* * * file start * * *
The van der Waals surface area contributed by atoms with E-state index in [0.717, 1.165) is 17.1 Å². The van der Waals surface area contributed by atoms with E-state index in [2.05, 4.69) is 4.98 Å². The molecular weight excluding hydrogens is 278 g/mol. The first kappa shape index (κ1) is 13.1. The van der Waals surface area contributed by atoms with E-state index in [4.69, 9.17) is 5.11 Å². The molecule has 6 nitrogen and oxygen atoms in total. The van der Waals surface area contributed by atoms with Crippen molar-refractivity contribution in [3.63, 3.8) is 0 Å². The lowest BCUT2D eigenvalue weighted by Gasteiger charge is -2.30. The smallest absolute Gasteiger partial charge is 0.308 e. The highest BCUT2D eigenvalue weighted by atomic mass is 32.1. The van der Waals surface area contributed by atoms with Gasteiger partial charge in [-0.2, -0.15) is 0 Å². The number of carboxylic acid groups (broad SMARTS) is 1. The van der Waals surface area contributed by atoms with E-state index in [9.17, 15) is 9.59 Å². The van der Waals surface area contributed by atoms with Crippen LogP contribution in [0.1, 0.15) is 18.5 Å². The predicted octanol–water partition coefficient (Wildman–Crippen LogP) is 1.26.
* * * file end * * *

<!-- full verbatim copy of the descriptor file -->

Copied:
The van der Waals surface area contributed by atoms with E-state index in [0.717, 1.165) is 17.1 Å². The van der Waals surface area contributed by atoms with E-state index in [2.05, 4.69) is 4.98 Å². The molecular weight excluding hydrogens is 278 g/mol. The first kappa shape index (κ1) is 13.1. The van der Waals surface area contributed by atoms with E-state index in [4.69, 9.17) is 5.11 Å². The molecule has 6 nitrogen and oxygen atoms in total. The van der Waals surface area contributed by atoms with Crippen molar-refractivity contribution in [3.63, 3.8) is 0 Å². The lowest BCUT2D eigenvalue weighted by Gasteiger charge is -2.30. The smallest absolute Gasteiger partial charge is 0.308 e. The highest BCUT2D eigenvalue weighted by atomic mass is 32.1. The van der Waals surface area contributed by atoms with Gasteiger partial charge in [-0.2, -0.15) is 0 Å². The number of carboxylic acid groups (broad SMARTS) is 1. The van der Waals surface area contributed by atoms with E-state index in [9.17, 15) is 9.59 Å². The van der Waals surface area contributed by atoms with Crippen LogP contribution in [0.1, 0.15) is 18.5 Å². The predicted octanol–water partition coefficient (Wildman–Crippen LogP) is 1.26.